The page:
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“I have seen the world's fair beauty;

I have tasted all its sweet;
Now, beyond my two and three score,

Life for me is all complete.

“For the face of her who loved me

Beckons to me far away:
I have wrought the work God gave me,

Then why should I longer stay?”

And O friends, who'd dare to keep him?

Let us sound no fun'r'al knell; But

say of his life, “'Twas blessed!And

say of his death, "'Tis well !

M. J. S.

“ Better Off.”

“He's better off.” With words like these

Kind friends their comfort try to speak. None doubts it of a man like him;

Yet far off sound the words, and weak.

The heart that loves is not content,

How well soe'er the loved one be, To have him happy far away,

But cries, “I want him still with me!

That other country may be fair,

Brighter than aught the earth has shown, But better any place with him

Than to be left here all alone.

Thus pleads the heart that God has made,

He cannot blame what he has given,For heaven without love could not be,

And, having love, the earth is heaven.

The folded hands, the closing eyes,

The yielding up of failing breath, These not the worst: to tear apart

Two hearts that truly love is death.

Since love is all the joy of life,

In earth below or heaven above, Somewhere, we cannot help but trust,

God keeps for us the ones we love.

Like ships the storms drive far apart

Wide o'er the sea 'neath cloud and sun, We'll still sail for the self-same port,

And meet there when the voyage is done.

And as we tell the story o'er,

How we were driven by the blast, More sweet will be those sunny hours

By contrast with the sorrows past.

M. J. S.

Weath's Lesson.

FROM these closed eyes, and these white lips

Where loving smiles no longer play, What, to the ear that silence hears,

Does Death to us, the living, say?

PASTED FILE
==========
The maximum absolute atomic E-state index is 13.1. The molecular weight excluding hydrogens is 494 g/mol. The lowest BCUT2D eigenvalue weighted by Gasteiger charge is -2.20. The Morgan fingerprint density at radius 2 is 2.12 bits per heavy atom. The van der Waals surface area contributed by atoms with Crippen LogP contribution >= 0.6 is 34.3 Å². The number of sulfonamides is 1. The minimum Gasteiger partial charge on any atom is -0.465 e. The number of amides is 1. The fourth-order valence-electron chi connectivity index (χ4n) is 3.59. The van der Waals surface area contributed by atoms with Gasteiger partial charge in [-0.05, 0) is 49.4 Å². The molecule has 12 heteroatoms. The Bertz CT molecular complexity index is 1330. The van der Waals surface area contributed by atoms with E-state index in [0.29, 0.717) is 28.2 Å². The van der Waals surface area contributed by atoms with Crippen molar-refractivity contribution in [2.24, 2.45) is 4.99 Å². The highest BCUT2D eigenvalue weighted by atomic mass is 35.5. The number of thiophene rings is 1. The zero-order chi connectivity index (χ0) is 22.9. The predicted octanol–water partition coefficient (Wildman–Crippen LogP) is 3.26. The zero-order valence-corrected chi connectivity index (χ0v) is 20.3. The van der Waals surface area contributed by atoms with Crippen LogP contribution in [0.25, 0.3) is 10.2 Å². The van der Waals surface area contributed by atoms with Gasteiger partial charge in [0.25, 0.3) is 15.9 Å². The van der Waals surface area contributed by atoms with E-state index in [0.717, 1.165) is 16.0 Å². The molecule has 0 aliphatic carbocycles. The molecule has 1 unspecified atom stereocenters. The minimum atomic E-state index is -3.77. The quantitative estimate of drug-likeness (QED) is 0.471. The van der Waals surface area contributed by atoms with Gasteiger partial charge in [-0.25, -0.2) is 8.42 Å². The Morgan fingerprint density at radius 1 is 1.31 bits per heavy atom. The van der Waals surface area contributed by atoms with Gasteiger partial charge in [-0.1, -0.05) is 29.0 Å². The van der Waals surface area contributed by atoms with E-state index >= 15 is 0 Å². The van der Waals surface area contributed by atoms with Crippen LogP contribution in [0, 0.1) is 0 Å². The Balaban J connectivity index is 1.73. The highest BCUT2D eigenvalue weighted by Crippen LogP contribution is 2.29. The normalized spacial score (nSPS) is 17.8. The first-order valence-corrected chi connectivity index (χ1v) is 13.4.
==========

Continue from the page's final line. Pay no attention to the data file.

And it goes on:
Sweet friends, the words of love you

wish You'd said to me while I could hear, Take heed, in days to come, you speak

To living ones who still are near.

“No more for me can you do aught,

Save make the flowers bloom where I sleep; But hearts of living ones still ache,

And eyes of living ones still weep.

“Pour out on them the love and care

You wish you could on me bestow : Then, when some other falls asleep,

O’er vain regrets no tears shall flow.”

Death, then, would teach us how to live,

How we shall die need give no care, Live as we'll wish we had; and then

Death's face becomes divinely fair.

M. J. S

A. R. C.

WHEN falls the night upon the earth,

And all in shadow lies,
The sun's not dead : his radiance still

Beams bright on other skies.

And when the dawn star groweth dim

Upon the brow of morn,
It still shines on, though earthly eyes,

That miss it, grow forlorn.

Some other world is glad to see

Our star that's gone away:
The light whose going makes our night

Makes somewhere else a day.

The feet that cease their walking here,

Tired of the way they've trod, With strength renewed go travelling

The pathway up to God.

The hand, whose patient fingers now

Have laid earth's labor by, With loving skill has taken up

Some higher ministry.

The eyes, that give no longer back

The tender look of love,
Now, with a deathless gleam, drink in

God's beauteous world above.

The lips whose sweet tones made us ask

If angels sweeter sung,
Though silent here, make heaven glad

With their melodious tongue.

And, though her body lies asleep,

Our favorite is not dead : She rises through dark death's bright birth,

“ With joy upon her head.”

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And while we grope our doubtful way,

Tear-blinded in the night,
He reads the meaning of our grief

Clear writ in heavenly light.
And looking o'er the path he trod,

Weary, oft-times, and rough and steep, He knows 'twas goodness led him on,

And gave to “his beloved sleep.”

We, heart-sore pilgrims, follow him :

It is not for his fate we moan; But that we see his face no more,”

And now must travel on alone. He, standing on the hills of God,

Doth beckon to us while we weep. The night is short, the morning's dawn

Shall greet us rising from our sleep.

M. J. S.

G. M.

OH, what is all that can be done,

And what is all that can be said ? When all is passed, the fact remains

That he, my noble one, is dead.

Friends gather round and speak to me,

But can they make him speak once more? I see them coming. but I hear

Not his loved footfall on the floor.

They clasp my hand in sympathy;

But, oh! his hand is still and cold : They look upon me, but his eyes

Will look no more the love of old.

O friends, your sympathy is dear,

But who can give him back to me? Empty and poor is all the world,

Since I his face no more can see.

I do not mourn a common loss.

O merchants, have you known of one, A truer, cleaner-handed man

Than he whose earthly work is done?

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